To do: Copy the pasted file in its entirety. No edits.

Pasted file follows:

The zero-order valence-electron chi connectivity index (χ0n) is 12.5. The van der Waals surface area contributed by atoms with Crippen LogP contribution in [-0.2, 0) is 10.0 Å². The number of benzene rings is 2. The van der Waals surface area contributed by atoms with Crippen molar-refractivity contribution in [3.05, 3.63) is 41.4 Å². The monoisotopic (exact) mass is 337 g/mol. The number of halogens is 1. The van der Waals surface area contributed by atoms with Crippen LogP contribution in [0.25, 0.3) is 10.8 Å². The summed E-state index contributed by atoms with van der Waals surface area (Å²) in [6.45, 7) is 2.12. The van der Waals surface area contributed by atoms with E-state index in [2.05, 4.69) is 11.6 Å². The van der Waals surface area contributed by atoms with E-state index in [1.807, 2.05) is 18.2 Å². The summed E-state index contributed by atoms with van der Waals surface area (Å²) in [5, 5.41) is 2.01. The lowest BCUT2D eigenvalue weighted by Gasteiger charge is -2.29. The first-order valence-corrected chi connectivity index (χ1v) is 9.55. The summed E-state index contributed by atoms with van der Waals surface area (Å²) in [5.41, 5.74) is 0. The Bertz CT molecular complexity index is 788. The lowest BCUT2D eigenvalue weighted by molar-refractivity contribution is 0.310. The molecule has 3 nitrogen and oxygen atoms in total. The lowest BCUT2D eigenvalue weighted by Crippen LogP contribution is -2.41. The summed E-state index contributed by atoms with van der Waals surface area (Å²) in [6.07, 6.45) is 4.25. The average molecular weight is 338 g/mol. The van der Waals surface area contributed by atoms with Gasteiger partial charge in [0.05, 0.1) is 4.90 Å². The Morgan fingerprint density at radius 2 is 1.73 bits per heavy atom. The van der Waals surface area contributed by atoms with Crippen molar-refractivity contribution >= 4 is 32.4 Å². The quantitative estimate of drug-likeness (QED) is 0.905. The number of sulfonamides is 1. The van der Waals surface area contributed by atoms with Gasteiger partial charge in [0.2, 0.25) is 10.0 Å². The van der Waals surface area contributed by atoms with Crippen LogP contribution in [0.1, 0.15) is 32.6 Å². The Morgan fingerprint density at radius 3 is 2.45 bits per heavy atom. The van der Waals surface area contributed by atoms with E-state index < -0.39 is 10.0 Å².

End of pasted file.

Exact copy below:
The zero-order valence-electron chi connectivity index (χ0n) is 12.5. The van der Waals surface area contributed by atoms with Crippen LogP contribution in [-0.2, 0) is 10.0 Å². The number of benzene rings is 2. The van der Waals surface area contributed by atoms with Crippen molar-refractivity contribution in [3.05, 3.63) is 41.4 Å². The monoisotopic (exact) mass is 337 g/mol. The number of halogens is 1. The van der Waals surface area contributed by atoms with Crippen LogP contribution in [0.25, 0.3) is 10.8 Å². The summed E-state index contributed by atoms with van der Waals surface area (Å²) in [6.45, 7) is 2.12. The van der Waals surface area contributed by atoms with E-state index in [2.05, 4.69) is 11.6 Å². The van der Waals surface area contributed by atoms with E-state index in [1.807, 2.05) is 18.2 Å². The summed E-state index contributed by atoms with van der Waals surface area (Å²) in [5, 5.41) is 2.01. The lowest BCUT2D eigenvalue weighted by Gasteiger charge is -2.29. The first-order valence-corrected chi connectivity index (χ1v) is 9.55. The summed E-state index contributed by atoms with van der Waals surface area (Å²) in [5.41, 5.74) is 0. The Bertz CT molecular complexity index is 788. The lowest BCUT2D eigenvalue weighted by molar-refractivity contribution is 0.310. The molecule has 3 nitrogen and oxygen atoms in total. The lowest BCUT2D eigenvalue weighted by Crippen LogP contribution is -2.41. The summed E-state index contributed by atoms with van der Waals surface area (Å²) in [6.07, 6.45) is 4.25. The average molecular weight is 338 g/mol. The van der Waals surface area contributed by atoms with Gasteiger partial charge in [0.05, 0.1) is 4.90 Å². The Morgan fingerprint density at radius 2 is 1.73 bits per heavy atom. The van der Waals surface area contributed by atoms with Crippen molar-refractivity contribution >= 4 is 32.4 Å². The quantitative estimate of drug-likeness (QED) is 0.905. The number of sulfonamides is 1. The van der Waals surface area contributed by atoms with Gasteiger partial charge in [0.2, 0.25) is 10.0 Å². The van der Waals surface area contributed by atoms with Crippen LogP contribution in [0.1, 0.15) is 32.6 Å². The Morgan fingerprint density at radius 3 is 2.45 bits per heavy atom. The van der Waals surface area contributed by atoms with E-state index < -0.39 is 10.0 Å².